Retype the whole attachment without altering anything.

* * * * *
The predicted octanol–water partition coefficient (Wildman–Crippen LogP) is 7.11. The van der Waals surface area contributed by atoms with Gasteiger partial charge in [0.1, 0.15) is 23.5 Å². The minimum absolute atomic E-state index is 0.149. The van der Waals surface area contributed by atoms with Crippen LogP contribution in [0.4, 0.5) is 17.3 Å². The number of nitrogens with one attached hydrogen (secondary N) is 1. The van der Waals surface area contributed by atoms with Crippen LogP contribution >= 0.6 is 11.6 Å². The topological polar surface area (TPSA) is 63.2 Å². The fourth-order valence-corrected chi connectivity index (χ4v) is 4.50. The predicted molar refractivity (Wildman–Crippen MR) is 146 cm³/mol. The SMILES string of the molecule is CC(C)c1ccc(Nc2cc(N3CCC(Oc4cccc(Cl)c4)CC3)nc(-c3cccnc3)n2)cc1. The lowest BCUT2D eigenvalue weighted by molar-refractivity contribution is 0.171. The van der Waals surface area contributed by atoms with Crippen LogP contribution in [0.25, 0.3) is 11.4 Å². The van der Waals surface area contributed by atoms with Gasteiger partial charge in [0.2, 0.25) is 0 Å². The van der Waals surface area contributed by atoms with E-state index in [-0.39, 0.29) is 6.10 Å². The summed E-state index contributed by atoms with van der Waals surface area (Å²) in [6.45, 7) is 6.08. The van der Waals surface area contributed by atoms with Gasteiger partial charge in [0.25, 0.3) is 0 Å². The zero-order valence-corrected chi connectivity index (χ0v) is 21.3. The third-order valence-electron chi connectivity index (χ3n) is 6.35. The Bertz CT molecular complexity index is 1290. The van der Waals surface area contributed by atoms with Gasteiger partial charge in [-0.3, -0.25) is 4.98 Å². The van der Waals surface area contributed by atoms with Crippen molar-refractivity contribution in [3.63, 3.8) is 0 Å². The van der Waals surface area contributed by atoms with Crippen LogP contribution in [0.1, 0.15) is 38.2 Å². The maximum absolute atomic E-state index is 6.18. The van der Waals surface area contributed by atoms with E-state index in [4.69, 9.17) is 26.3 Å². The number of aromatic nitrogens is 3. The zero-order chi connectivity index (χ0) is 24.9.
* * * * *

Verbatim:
The predicted octanol–water partition coefficient (Wildman–Crippen LogP) is 7.11. The van der Waals surface area contributed by atoms with Gasteiger partial charge in [0.1, 0.15) is 23.5 Å². The minimum absolute atomic E-state index is 0.149. The van der Waals surface area contributed by atoms with Crippen LogP contribution in [0.4, 0.5) is 17.3 Å². The number of nitrogens with one attached hydrogen (secondary N) is 1. The van der Waals surface area contributed by atoms with Crippen LogP contribution >= 0.6 is 11.6 Å². The topological polar surface area (TPSA) is 63.2 Å². The fourth-order valence-corrected chi connectivity index (χ4v) is 4.50. The predicted molar refractivity (Wildman–Crippen MR) is 146 cm³/mol. The SMILES string of the molecule is CC(C)c1ccc(Nc2cc(N3CCC(Oc4cccc(Cl)c4)CC3)nc(-c3cccnc3)n2)cc1. The lowest BCUT2D eigenvalue weighted by molar-refractivity contribution is 0.171. The van der Waals surface area contributed by atoms with Crippen LogP contribution in [0.25, 0.3) is 11.4 Å². The van der Waals surface area contributed by atoms with Gasteiger partial charge in [0.2, 0.25) is 0 Å². The van der Waals surface area contributed by atoms with E-state index in [-0.39, 0.29) is 6.10 Å². The summed E-state index contributed by atoms with van der Waals surface area (Å²) in [6.45, 7) is 6.08. The van der Waals surface area contributed by atoms with Gasteiger partial charge in [0.25, 0.3) is 0 Å². The zero-order valence-corrected chi connectivity index (χ0v) is 21.3. The third-order valence-electron chi connectivity index (χ3n) is 6.35. The Bertz CT molecular complexity index is 1290. The van der Waals surface area contributed by atoms with Gasteiger partial charge in [-0.3, -0.25) is 4.98 Å². The van der Waals surface area contributed by atoms with Crippen molar-refractivity contribution in [3.63, 3.8) is 0 Å². The van der Waals surface area contributed by atoms with Crippen LogP contribution in [0.1, 0.15) is 38.2 Å². The maximum absolute atomic E-state index is 6.18. The van der Waals surface area contributed by atoms with E-state index in [4.69, 9.17) is 26.3 Å². The number of aromatic nitrogens is 3. The zero-order chi connectivity index (χ0) is 24.9.